WRITING to a friend in May of 1945, P. G. Wodehouse asked "What the devil does one write about these days if one is a specialist on country houses and butlers, both of which have ceased to exist?"

Living in exile in France, still hounded by the home front warriors who felt that his broadcasts from a German internment camp were acts of calculated villainy, he forgot for a moment that the world of earls and butlers moving in beautifully complex sarabandes through the halls of Blandings and other castles had never existed in the first place. It was for this reason that his books had sold and were to sell many millions of copies.

In this the year of Wodehouse's centenary, books about him are flowing out of the presses almost as rapidly as did his own output, and if none of them, including this exceptionally detailed work by Frances Donaldson, is as revealing as we might hope, it is nobody's fault but Wodehouse's because he was so intensely private a person that he once sought a ground floor flat so he wouldn't have to think of things to say to the elevator man.

Through acquaintance with his stepdaughter, Leonora, Donaldson saw a great deal of Wodehouse in her girlhood and she has been allowed to consult previously unavailable letters and papers of which she has made extensive use.

No one who loves the Wodehouse oeuvre should miss reading her biography and yet the picture that emerges from this and other studies is of a terribly ordinary sort of fellow whose school days appear to have been the happiest of his life and who, on this account, often acted and talked like a character out of The Boys' Own Paper.

"One is inclined to like him in spite of his vagaries," wrote his public school headmaster at the end of a rather negative report card in which it is remarked that Wodehouse "has the most distorted ideas about wit and humour."

His essential likeableness and, to use an old-fashioned word, decency, come breathing out of Donaldson's pages like a whiff of good pipe smoke mixed with country air. It was, however, his unthinking good nature which involved him in the great brouhaha which led many of his countrymen to call him traitor. Looking back on the whole business, the word that comes to mind is silliness. It was silly of Wodehouse to be amusing about his World War II internment hardships in a series of recorded talks to America. It was silly to act as William Connor did on the BBC, to speak as if Wodehouse had taken sides with the Germans and dishonored those English fellow prisoners for whom, in Connors' silly phrase, "Barbed wire was their pillow."

The controversy continued for years but it is interesting to note that by 1944 while Wodehouse was still under an official cloud, the sales of his books began to leap upwards again, and that in the course of time the friendly fellow nicknamed Plum insisted on a lunch with Connor in which, Wodehouse reports, they "got along together like a couple of sailors on shore leave."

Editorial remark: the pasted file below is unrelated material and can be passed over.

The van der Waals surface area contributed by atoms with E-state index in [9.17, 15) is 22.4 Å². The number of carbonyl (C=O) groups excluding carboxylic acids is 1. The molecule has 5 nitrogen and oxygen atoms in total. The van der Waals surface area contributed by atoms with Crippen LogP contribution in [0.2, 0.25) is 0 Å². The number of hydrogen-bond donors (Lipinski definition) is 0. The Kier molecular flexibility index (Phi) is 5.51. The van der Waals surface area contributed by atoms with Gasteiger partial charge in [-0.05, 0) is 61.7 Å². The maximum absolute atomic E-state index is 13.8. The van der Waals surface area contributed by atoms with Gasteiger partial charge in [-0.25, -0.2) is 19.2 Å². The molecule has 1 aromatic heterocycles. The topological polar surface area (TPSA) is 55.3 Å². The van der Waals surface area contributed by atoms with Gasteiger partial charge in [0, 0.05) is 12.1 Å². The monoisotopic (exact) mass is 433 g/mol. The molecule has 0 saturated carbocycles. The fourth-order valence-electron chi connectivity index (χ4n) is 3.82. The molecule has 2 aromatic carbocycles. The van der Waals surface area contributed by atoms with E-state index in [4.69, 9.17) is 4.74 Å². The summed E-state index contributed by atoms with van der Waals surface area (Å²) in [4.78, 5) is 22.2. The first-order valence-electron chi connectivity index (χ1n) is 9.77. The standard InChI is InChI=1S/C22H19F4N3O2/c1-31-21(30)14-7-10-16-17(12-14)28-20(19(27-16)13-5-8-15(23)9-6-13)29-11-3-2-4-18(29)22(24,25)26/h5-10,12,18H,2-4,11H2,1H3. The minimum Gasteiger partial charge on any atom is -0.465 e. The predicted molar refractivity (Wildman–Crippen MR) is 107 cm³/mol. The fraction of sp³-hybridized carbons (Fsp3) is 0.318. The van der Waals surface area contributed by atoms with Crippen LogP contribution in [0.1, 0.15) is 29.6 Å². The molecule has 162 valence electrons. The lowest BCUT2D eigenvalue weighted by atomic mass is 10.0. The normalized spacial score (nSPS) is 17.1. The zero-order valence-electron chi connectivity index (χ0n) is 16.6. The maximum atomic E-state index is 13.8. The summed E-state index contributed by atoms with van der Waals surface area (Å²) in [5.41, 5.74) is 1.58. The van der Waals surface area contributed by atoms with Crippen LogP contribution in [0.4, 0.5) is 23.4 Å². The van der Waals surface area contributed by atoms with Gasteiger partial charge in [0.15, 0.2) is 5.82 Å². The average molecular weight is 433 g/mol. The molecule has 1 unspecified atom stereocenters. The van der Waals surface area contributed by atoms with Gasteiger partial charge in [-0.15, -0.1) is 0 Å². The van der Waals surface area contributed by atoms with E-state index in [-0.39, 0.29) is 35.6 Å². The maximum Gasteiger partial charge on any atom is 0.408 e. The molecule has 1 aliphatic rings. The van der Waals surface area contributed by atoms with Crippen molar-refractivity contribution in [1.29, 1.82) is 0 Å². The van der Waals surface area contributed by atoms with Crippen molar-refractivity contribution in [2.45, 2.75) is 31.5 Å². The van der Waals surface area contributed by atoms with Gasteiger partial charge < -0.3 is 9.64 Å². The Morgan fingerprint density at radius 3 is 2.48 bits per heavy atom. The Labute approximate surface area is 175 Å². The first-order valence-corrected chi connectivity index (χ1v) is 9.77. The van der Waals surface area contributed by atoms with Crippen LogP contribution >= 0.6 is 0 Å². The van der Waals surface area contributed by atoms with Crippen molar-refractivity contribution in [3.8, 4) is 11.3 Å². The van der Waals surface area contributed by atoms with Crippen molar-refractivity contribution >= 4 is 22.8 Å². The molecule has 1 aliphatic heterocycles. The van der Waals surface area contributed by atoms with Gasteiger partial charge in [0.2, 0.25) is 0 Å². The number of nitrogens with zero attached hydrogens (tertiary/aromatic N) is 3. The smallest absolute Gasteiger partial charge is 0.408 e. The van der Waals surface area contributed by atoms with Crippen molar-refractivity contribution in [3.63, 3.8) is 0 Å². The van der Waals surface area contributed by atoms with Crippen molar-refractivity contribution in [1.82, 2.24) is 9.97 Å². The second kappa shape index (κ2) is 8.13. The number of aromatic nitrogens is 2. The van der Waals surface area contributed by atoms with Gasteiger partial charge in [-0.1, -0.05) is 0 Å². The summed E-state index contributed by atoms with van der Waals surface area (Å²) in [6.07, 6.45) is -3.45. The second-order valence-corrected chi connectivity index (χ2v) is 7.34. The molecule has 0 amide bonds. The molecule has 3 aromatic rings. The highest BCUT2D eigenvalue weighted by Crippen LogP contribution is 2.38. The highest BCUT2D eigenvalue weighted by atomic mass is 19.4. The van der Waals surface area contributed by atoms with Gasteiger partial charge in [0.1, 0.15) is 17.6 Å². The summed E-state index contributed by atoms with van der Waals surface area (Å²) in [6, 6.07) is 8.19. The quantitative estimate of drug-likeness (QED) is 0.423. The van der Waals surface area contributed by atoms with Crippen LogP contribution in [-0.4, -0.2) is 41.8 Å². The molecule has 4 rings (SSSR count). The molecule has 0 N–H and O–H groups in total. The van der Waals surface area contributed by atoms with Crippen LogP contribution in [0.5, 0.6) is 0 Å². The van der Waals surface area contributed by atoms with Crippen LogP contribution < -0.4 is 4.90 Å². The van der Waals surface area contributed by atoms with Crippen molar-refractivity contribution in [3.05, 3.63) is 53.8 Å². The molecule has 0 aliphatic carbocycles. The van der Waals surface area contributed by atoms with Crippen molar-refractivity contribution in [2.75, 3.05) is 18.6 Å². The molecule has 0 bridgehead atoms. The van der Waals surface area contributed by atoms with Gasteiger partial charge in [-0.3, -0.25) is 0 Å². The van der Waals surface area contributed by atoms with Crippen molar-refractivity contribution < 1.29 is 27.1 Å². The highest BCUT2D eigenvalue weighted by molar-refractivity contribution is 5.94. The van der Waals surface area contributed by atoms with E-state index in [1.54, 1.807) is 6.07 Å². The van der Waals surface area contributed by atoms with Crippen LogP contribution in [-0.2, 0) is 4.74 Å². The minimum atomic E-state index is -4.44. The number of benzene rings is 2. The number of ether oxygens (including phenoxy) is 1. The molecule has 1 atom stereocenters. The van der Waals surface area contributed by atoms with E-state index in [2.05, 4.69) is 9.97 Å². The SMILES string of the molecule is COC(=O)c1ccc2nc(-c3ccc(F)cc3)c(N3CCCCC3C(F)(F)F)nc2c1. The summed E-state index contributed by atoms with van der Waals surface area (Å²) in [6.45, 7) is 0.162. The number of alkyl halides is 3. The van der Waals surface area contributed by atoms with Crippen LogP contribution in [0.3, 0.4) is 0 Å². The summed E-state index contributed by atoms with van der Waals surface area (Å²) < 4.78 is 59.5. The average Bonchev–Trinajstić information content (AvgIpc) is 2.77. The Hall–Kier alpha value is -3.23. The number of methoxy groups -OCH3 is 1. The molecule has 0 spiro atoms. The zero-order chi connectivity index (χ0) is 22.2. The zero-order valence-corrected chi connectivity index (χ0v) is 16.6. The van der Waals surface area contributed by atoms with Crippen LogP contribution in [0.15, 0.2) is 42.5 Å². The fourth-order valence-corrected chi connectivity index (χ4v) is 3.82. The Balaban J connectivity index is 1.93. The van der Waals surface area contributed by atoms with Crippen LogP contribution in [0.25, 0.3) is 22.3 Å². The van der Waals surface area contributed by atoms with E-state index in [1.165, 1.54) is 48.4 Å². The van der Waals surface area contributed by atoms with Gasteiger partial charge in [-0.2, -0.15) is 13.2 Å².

David Jasen, a leading Wodehouse expert, came as close as anyone to the secret of this peculiar man when he said that he had to like everyone.

Not everyone, of course, had to like him, and Sean O'Casey spoke for the serious-minded when he called Wodehouse "the performing flea of English literature," a remark characteristically taken by the flea in question as a compliment.

Hilaire Belloc spoke for the intemperate idolaters when he called him "the best living writer of English."

I doubt the best living writer of English would have nearly so many readers as Wodehouse attracted, and I suggest that the thing which annoyed the puritans was the continual unthinking happiness which runs through all his books. (An editor, asking me to write a preface to a volume of newly discovered Wodehouse ephemera, said that I must mix an expos,e of the shallowness and artificiality of Wodehouse's world and its values with some useful commercial praise. I was unable to mix the vinegar and oil.)

Nobody except Beach, the Blandings butler, or Jeeves the gentleman's gentleman, ever does any real work and crooks go unpunished except by the loss of their loot. The sun is always shining when the hero sets out in his two- seater to go to some agreeable place and after a little transitory cloudiness it is shining on the last page and the kiss that unites another perfect pair. Like Anthony Trollope, whom he resembles in his hard-headed approach to writing as a trade and in his ability to take you completely into the world of his choice, Wodehouse is a wonderful tonic for the troubled. When one considers the numbers of the troubled, one can understand his continuing popularity and the irritation of those who feel that books about people like Bertie Wooster Do Not Come to Grips With Things As They Are.

Wodehouse wrote many musical comedy lyrics of which perhaps the most famous is "Just My Bill" which Helen Morgan sang in Showboat. Bill whose "form and face, his manly grace, are not the sort that you would find in a statue," was a sort of P. G. Wodehouse without the genius. If Frances Donaldson cannot make him dashing, she makes him as inexplicably lovable as Bill and make us want to pick up again one of those books like Much Obliged, Jeeves which begin "As I slid into my chair at the breakfast table and started to deal with the toothsome eggs and bacon which Jeeves had given of his plenty, I was conscious of a strange exhilaration, if I've got the word right."